[Marxism] Tenure battle at Barnard

Louis Proyect lnp3 at panix.com
Mon Aug 20 07:12:51 MDT 2007


The Chronicle of Higher Education 
http://chronicle.com/daily/2007/08/2007082005n.htm

Today's News

Monday, August 20, 2007

Newest Battlefield of Middle East Conflict Is Tenure Case at Barnard College

By JOHN GRAVOIS

Scholars of anthropology and of Middle East studies are rallying around 
Nadia Abu El-Haj, an assistant professor of anthropology at Barnard 
College whose tenure bid, like that of Norman G. Finkelstein at DePaul 
University earlier this year, has become the subject of an online 
skirmish in the larger conflict over research on the Middle East.

Central to the controversy is Ms. Abu El-Haj's book, Facts on the 
Ground: Archaeological Practice and Territorial Self-Fashioning in 
Israeli Society (University of Chicago Press, 2001), which argues that 
Israeli archaeology has been shaped by Israeli national identity, and 
vice versa.

This month a group of Barnard College alumnae posted an online petition 
urging that Ms. Abu El-Haj be refused tenure and outlining several 
criticisms of her book (The Chronicle, August 15). That petition, which 
has drawn more than 1,000 signatures, accuses her of being unfamiliar 
with Israeli archaeological research, of relying on anonymous sources, 
and of not being able to speak Hebrew. It also characterizes Ms. Abu 
El-Haj's book as a partisan indictment of Israeli archaeology that 
denies outright the existence of an ancient Israelite civilization.

Last week supporters of Ms. Abu El-Haj posted a counterpetition. Many of 
them cited the high esteem Ms. Abu El-Haj's research has been accorded 
in the fields of anthropology and Middle East studies, and many others 
directly countered the accusations leveled against the assistant 
professor -- including the allegation that she does not speak Hebrew.

"Anybody who reads her work can see that it is replete with Hebrew 
sources, both written and oral," Lisa Wedeen, chair of the 
political-science department at the University of Chicago and a scholar 
of the Middle East, said in an interview. She said that the book 
contains Ms. Abu El-Haj's own translations from Hebrew, and that they 
are "fluid and idiomatic."

Accusations that Ms. Abu El-Haj cannot speak Hebrew stem from an earlier 
scrutiny of her work by a group called the Va'ad ha-Emet, or Truth 
Committee, which said that she repeatedly confused the Hebrew words for 
"settlement" and "stream."

Paula R. Stern, a Barnard alumna and one of the authors of the petition 
against Ms. Abu El-Haj, reprinted last month on her blog, PaulaSays, an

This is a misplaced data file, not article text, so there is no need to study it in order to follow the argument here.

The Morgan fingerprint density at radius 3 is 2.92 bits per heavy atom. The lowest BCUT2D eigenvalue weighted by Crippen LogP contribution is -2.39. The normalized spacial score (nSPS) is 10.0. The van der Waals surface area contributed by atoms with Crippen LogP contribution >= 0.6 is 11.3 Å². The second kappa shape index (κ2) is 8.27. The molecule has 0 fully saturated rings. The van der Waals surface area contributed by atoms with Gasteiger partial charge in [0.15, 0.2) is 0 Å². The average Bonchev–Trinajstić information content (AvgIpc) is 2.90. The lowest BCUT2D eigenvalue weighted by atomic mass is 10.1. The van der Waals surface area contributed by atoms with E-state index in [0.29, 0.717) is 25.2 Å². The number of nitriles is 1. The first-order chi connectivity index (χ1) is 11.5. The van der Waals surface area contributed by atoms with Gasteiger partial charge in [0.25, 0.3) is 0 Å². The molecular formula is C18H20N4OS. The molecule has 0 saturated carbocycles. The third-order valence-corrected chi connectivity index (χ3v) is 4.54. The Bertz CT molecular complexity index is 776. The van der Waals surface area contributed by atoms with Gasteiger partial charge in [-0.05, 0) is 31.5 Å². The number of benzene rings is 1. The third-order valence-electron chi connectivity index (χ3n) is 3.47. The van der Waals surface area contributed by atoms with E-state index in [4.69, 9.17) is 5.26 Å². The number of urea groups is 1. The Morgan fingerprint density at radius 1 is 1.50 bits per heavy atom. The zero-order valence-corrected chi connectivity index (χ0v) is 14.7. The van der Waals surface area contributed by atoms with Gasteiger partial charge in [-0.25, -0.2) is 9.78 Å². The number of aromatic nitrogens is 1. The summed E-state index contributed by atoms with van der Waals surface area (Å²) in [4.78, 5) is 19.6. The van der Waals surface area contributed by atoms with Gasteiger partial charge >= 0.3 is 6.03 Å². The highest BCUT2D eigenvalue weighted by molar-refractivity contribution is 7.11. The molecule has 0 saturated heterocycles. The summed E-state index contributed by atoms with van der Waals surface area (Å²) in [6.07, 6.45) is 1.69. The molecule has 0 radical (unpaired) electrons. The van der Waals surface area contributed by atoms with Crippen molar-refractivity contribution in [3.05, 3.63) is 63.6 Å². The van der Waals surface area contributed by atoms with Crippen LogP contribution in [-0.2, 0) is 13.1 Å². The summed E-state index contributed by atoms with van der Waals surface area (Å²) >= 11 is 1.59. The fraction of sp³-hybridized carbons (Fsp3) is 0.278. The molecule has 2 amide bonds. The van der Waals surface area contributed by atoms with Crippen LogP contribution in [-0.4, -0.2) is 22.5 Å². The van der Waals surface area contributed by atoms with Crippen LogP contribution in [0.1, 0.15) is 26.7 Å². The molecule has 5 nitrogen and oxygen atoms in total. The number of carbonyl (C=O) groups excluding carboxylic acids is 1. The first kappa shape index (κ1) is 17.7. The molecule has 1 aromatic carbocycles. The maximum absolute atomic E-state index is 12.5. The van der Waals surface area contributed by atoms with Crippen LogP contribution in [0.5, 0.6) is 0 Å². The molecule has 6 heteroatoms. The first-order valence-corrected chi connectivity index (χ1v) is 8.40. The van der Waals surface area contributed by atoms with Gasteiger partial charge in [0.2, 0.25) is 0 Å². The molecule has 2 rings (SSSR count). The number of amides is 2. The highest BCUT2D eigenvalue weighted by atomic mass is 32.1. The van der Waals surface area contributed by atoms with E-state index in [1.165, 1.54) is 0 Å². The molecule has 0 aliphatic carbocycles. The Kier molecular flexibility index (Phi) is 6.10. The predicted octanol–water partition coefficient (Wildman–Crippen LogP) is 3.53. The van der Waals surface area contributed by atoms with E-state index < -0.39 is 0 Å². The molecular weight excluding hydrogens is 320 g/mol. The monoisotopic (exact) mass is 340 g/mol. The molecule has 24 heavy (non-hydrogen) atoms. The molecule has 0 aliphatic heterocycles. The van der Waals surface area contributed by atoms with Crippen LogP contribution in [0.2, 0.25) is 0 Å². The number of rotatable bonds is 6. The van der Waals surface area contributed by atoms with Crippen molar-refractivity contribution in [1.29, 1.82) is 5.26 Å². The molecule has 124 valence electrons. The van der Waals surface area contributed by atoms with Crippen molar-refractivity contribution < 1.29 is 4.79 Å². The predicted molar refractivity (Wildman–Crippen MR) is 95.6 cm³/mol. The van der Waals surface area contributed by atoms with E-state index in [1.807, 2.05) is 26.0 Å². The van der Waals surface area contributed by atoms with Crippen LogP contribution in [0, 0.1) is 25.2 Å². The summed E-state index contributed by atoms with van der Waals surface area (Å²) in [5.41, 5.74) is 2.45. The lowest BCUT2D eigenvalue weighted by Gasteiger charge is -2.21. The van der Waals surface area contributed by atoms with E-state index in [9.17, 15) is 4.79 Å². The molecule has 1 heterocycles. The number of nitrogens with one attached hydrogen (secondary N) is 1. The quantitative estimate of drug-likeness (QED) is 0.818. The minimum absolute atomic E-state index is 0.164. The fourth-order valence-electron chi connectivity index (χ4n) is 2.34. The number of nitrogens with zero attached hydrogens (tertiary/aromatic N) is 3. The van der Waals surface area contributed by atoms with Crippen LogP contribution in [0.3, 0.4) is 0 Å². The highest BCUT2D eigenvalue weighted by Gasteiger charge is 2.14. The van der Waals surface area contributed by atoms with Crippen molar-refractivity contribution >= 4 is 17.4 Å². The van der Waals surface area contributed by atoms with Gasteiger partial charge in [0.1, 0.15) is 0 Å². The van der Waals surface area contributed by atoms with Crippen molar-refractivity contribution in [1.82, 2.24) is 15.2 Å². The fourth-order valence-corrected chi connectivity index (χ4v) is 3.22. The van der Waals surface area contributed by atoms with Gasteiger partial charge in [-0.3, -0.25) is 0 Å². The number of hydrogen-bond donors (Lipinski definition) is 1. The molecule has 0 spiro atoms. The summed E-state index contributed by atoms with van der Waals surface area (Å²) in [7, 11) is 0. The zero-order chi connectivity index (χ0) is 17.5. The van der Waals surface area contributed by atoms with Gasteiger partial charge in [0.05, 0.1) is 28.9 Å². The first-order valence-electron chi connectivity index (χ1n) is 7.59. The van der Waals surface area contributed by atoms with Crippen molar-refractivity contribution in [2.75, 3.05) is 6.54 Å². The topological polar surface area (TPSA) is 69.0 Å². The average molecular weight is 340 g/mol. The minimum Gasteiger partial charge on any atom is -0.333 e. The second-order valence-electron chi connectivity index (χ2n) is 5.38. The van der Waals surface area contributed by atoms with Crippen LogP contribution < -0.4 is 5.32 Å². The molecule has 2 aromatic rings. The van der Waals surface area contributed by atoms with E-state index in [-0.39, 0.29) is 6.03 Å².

essay critical of Ms. Abu El-Haj's work. That essay, by Ralph 
Harrington, an independent scholar in Britain, argued that the Barnard 
assistant professor had a "conscious strategy of ideologically motivated 
misrepresentation" and that her "target is not Israeli archaeology at 
all, but the existence of Israel itself." Mr. Harrington published a 
disclaimer on his blog, Graycat, saying he takes no position on the 
tenure dispute.

However, Ms. Wedeen said that the thesis of Ms. Abu El-Haj's book is 
inspired more by the philosophy of science than by any strain of 
political argument. "Her book is basically highlighting how science and 
nationalist imaginings work together, how they basically shape each 
other," she said.

Jean Comaroff, a professor of anthropology at the University of Chicago, 
writing about Ms. Abu El-Haj before the petition against her was posted, 
said that Ms. Abu El-Haj's work displays a "refusal ever to reduce 
knowledge to mere politics."

On Page 8 of the book, Ms. Abu El-Haj says that the Israeli 
archaeological research she studied was "not driven by ideological 
positions writ large, but rather, as is typical of scientific work, good 
or bad, ... by paradigmatic conceptions of history and methods of 
practice, and by specific epistemological commitments and evidentiary 
criteria."

So at least some of the controversy over Ms. Abu El-Haj hinges on 
questions that awkwardly blend the philosophy of science with 
high-stakes politics. Namely: Is describing an archaeological find -- or 
a claim to nationhood -- as socially constructed different from denying 
its existence? From calling it a lie?

Others among the 400 or signatories to the petition in support of Ms. 
Abu El-Haj said that it is standard practice to protect the identity of 
ethnographic subjects -- hence the anonymous sources in her work. Many 
more said that the mechanisms of peer review, and not online popular 
campaigns, are the proper gauges of a scholar's work. Moreover, Ms. Abu 
El-Haj has fared well in that regard, they said, with several prominent 
grants, awards, and appointments to her name.

Ms. Abu El-Haj has declined to comment on the petition against her.





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